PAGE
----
The Red Dress Run

red dress run

The Red Dress Run

Sponsored by the Hash House Harriers, a self-proclaimed “drinking club with a running problem,” the Annual Red Dress Run through the French Quarter and Downtown is a uniquely New Orleans event that doubles as a fundraiser for breast cancer research and other charities.

Open to men and women alike, the run is somewhere between three and four miles. (No one knows, because no one clocks it exactly.) Participants begin assembling, registering – and drinking – at 9 a.m!

There’s live music before and after the race, which begins at 12:30 p.m. If you’re over 21 and have a good sense of humor, you can participate. Also: you must recognize that August in New Orleans is HOT. Wearing a red dress is an absolute requirement, even for men.

(Don’t worry, if you didn’t pack a red dress, the Hash House Harrier Haberdashery is sure to have one in your size.)

Known as NOH3, the club’s main purpose is to have fun, celebrate the joys of the city and raise money for worthy causes. Members are known for their love of drinking while wearing outlandish costumes, singing raucous songs and using any excuse for a party. They run (although not always in a straight line) every weekend of every month.

The race got its start when the Harriers were in Southern California in 1987. A lady wearing a red dress and heels was introduced to the club. She wanted to run, but she was told to ‘wait in the truck’ due to her attire. So she ran it anyway. The next year, the members all ran the race in a red dress and heels. And the Red Dress Run was born.

Only a race by technicality, this is more of a pub crawl. A small percentage of people ever finish the race at all.

Things to Know

  • Because it is so hot in August, hydration (not just alcohol!) is absolutely necessary.
  • Parking is available across from Armstrong Park for a fee, but as always, we suggest taking an Uber to make things easier on yourself. The race may actually be in Crescent Park this year — it’s kept a secret until the day of the event.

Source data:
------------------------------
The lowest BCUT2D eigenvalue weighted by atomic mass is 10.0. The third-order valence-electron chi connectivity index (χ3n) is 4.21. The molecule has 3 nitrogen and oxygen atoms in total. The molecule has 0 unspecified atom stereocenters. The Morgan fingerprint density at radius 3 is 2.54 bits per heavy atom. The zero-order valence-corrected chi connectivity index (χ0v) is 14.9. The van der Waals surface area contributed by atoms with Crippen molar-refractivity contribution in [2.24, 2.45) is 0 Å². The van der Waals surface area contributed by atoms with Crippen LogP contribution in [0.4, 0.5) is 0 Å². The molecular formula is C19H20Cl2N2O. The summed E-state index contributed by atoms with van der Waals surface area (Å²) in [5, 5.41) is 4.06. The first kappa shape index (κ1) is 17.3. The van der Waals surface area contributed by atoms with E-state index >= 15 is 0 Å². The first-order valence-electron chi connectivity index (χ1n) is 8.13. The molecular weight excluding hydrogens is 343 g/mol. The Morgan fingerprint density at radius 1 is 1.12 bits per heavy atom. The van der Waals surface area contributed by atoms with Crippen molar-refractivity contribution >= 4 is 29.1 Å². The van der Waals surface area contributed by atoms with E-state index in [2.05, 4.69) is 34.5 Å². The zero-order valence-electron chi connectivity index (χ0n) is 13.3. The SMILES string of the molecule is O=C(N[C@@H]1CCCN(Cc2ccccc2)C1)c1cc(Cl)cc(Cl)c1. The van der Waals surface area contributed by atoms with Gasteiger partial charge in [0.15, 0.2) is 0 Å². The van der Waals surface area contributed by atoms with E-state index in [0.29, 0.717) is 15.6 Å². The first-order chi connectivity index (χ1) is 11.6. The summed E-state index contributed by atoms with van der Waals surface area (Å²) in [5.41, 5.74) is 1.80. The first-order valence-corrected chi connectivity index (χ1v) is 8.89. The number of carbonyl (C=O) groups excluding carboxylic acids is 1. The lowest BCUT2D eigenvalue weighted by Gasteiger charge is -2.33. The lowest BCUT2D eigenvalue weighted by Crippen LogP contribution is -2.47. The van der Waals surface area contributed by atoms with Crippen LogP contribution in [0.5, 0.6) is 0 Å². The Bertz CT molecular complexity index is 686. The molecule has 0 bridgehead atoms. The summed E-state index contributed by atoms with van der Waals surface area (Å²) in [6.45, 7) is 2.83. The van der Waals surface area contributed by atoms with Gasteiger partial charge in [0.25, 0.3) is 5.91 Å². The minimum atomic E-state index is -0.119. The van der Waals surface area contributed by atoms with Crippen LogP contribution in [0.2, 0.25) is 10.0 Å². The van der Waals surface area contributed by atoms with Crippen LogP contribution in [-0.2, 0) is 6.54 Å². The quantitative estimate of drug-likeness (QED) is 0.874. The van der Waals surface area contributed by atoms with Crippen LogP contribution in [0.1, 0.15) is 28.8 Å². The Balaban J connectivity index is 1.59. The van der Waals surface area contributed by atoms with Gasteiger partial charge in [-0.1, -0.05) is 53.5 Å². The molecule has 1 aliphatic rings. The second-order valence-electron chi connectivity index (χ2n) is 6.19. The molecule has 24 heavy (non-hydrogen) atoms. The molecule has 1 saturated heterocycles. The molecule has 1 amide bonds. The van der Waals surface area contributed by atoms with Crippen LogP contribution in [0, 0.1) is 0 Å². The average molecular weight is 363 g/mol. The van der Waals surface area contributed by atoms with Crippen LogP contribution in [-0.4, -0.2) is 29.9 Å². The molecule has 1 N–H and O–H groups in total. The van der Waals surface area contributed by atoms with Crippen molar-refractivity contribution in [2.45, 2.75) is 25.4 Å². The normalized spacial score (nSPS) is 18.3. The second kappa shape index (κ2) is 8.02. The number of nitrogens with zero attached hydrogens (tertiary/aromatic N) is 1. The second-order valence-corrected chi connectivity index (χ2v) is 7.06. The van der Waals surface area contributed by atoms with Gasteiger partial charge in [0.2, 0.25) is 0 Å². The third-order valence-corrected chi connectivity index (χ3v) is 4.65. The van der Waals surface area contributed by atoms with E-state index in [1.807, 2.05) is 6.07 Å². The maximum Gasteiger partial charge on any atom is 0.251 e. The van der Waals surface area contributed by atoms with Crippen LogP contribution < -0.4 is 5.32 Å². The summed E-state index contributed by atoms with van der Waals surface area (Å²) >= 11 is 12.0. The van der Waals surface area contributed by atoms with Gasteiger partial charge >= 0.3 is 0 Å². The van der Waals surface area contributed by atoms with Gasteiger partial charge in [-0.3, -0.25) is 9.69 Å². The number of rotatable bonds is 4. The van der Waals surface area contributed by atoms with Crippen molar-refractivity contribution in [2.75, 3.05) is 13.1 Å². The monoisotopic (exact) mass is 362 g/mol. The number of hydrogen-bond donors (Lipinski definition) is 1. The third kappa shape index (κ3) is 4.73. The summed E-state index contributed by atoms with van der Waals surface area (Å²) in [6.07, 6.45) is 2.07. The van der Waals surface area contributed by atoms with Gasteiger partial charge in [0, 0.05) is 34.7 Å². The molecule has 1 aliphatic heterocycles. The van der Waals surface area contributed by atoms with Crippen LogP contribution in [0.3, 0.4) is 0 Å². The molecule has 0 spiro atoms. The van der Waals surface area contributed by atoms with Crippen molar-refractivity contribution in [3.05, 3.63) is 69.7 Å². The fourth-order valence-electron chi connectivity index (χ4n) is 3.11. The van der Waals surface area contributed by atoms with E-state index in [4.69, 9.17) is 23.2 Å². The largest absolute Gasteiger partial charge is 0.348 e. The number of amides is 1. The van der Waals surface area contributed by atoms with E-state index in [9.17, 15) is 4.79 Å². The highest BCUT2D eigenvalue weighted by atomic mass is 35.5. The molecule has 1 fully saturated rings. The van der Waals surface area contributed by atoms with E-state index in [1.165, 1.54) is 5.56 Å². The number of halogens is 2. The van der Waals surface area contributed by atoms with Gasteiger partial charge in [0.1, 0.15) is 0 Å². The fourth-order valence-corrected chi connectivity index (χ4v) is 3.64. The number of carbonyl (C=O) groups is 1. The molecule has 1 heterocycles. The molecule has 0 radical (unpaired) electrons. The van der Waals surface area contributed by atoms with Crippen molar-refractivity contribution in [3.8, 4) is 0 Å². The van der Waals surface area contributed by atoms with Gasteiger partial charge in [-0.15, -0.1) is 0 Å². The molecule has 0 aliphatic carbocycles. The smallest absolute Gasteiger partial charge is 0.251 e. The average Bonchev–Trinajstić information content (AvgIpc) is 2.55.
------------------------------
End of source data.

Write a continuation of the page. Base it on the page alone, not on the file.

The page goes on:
• Your ticket into the park entitles you to unlimited food and drink, so enjoy yourself, but pace yourself if you plan to actually run.
  • Serious runners might want to be patient with revelers — this has historically been a “race” that rarely involves any running. Let the event be fun for the people around you, and try to enjoy it for what it is.
  • Wear sunscreen and sunglasses. (And a red dress.)
  • Your race fee includes access to a dress, so unless you really want to make a scene with a nice one, don’t spend the extra money.
  • Port-o-potties are available, but might not be when you need them most. Make a note of where they are and anticipate.
  • You may want to bring a backpack to store your goods — especially men who are used to always having pockets. Those dresses don’t have any storage!
  • Rain is always a possibility in New Orleans, so be prepared for the worst and hope for the best. (Red poncho, anyone?)
  • This event almost has a Mardi Gras vibe with the streets packed shoulder to shoulder … except for this time, it’s a sea of red, instead of purple, green and gold.

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